Don't be fooled. Inside this thin coating of sweetness is a fiery core of total insanity.

Monday, April 19, 2010

Evening Grosbeaks

A flock of evening grosbeaks has found my sunflower seeds! At least I'm pretty sure that's what they are. I've never seen them before, I guess they have them on the East Coast, but I never saw them when we lived there.

Sunday, April 18, 2010

Perennials and Ornamental Grasses Around the Waterfall

This past week I concentrated on buying and planting various perennials and ornamental grasses for around the top and sides of the waterfall.

Black Mondo grass, Japanese forest grass (Hakonechloa macra 'All Gold' and 'Beni Kaze', which has some reddish tones), and Blue-eyed grass. I need to get some floater type pond plants to put inside the top of the waterfall, but I'm not sure yet what to get. My two favorites from Massachusetts were water hyacinth, which I'm afraid might get too big with its tall flowers and looooong roots, and parrots feather, which is prohibited here in Washington. Water lettuce maybe? Fairy moss/Azolla? Or maybe small leaf sensitive plant (Neptunia aquatica)? I need something to hide the plastic waterfall chamber.

In some of the planting pockets amongst the rocks, I planted my favorite hardy Geranium, Geranium phaeum 'Samobor'. I just love the dark splotch on the leaves in combination with the dark flowers.

I also planted Campanula rotundifolia.

Rodgersia aesculifolia

Astilboides tabularis

Both the Rodgersia and the Astilboides like boggy conditions, so I dug out a large planting hole for each of them, lined it with black trash bags, stabbed the plastic with the scissors several times to make a slow draining planting hole, and then filled the hole and the area around each plant with a mix of soil and compost. So far they both seem to like their new homes. I also bought a Gunnera, but haven't planted it yet. It's sitting in the stream staying moist. I need to give it the same boggy conditions.

I bought a shrub that isn't a native, for a bed close to the house: Camellia sasanqua 'Yuletide'. It will have pretty red flowers next winter.

And finally I have oriental poppy sprouts! The milk jug cloches worked!
I think I will give them another couple of weeks, and then remove the cloches, and I might just use them over again to start annual poppies. I also have carrot and lettuce sprouts in the raised beds, and tomato sprouts inside my bottom-heated incubation chamber.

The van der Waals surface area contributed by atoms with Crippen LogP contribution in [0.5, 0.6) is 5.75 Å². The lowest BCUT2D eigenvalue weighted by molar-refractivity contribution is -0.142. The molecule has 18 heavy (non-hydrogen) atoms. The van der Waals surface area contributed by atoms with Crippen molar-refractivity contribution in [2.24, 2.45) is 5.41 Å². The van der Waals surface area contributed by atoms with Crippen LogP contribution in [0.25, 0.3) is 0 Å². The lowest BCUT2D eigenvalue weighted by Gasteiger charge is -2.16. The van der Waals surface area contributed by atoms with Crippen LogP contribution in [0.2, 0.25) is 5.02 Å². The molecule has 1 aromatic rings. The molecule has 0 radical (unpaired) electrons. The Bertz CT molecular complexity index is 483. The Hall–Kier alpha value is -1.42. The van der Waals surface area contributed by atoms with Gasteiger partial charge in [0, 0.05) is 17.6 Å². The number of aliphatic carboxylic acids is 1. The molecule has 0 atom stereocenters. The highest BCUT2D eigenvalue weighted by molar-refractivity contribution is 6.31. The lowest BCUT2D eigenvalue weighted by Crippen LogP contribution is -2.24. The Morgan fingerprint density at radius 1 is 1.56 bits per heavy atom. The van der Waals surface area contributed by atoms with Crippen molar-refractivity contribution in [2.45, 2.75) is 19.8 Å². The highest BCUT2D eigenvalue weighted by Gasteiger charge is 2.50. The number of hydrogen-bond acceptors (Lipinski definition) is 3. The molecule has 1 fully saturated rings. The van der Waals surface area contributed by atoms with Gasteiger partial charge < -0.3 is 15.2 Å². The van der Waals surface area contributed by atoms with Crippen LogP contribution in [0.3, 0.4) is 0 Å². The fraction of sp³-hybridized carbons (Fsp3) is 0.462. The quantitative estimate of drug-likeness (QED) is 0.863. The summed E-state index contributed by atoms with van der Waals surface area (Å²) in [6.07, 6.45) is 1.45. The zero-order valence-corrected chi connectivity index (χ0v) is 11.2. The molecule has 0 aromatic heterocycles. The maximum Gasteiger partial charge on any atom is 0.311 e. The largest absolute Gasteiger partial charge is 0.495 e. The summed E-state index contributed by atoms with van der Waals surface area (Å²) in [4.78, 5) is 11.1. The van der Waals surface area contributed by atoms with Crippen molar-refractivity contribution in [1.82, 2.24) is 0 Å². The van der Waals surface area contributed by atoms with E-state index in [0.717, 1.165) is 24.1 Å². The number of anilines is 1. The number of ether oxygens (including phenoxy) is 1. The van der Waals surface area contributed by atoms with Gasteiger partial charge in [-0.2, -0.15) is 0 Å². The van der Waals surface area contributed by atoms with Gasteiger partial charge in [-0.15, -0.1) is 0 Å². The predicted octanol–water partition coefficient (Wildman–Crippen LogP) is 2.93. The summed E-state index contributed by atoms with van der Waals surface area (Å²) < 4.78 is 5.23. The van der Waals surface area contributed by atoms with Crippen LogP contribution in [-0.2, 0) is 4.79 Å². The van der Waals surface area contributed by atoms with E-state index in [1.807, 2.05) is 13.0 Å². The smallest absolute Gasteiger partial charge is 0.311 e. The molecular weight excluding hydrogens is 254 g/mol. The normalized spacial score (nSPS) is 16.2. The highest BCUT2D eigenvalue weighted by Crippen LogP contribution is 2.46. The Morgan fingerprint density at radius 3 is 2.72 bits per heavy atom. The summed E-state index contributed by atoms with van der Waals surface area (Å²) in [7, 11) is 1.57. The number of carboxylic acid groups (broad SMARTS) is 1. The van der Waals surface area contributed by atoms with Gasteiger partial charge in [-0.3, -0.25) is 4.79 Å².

Sunday, April 11, 2010

What I Did in the Garden This Weekend

It's the weekend so it must be time for a blog post!

I made a seed-starting contraption, using plastic bins, compost and a 9-foot rope light. The rope light warms the bottom of the bin, and thereby the soil, for seeds that need some help other than being out in the little portable greenhouse. We've had some rather chilly, overcast and/or rainy weather the past couple of weeks, so even though I had tomatoes and peppers sown in cups out in my little portable greenhouse, they haven't shown even the slightest sign of sprouting.

I had a rope light out in the shed that the husband bought several years ago, and had never used. I bought two plastic underbed storage bins with clear covers, and then laid out the rope light on the bottom like in the picture.

It came with a handful of little plastic clips, which worked fine to keep the rope light in place, but there weren't enough. So I improvised by drilling two tiny holes, one on each side of the rope, and inserted a twist tie. A solution that worked great!

I had to drill a hole in the side of the bin, near the bottom, for the cord to be threaded through.

I covered the rope light with sifted compost.

Then I nested the second bin inside the first, so that the rope light covered with sifted compost is sandwiched between them. Plugged it into the side of the shed, and put my tomato and pepper cups inside, so that they are heated from the bottom by the small amount of heat the rope light gives off.

I put the lid back on. Keep your fingers crossed that it works, I really want to use tomato plants that I sowed myself. I'm worried that the seeds may have rotted, so I think I may sow more.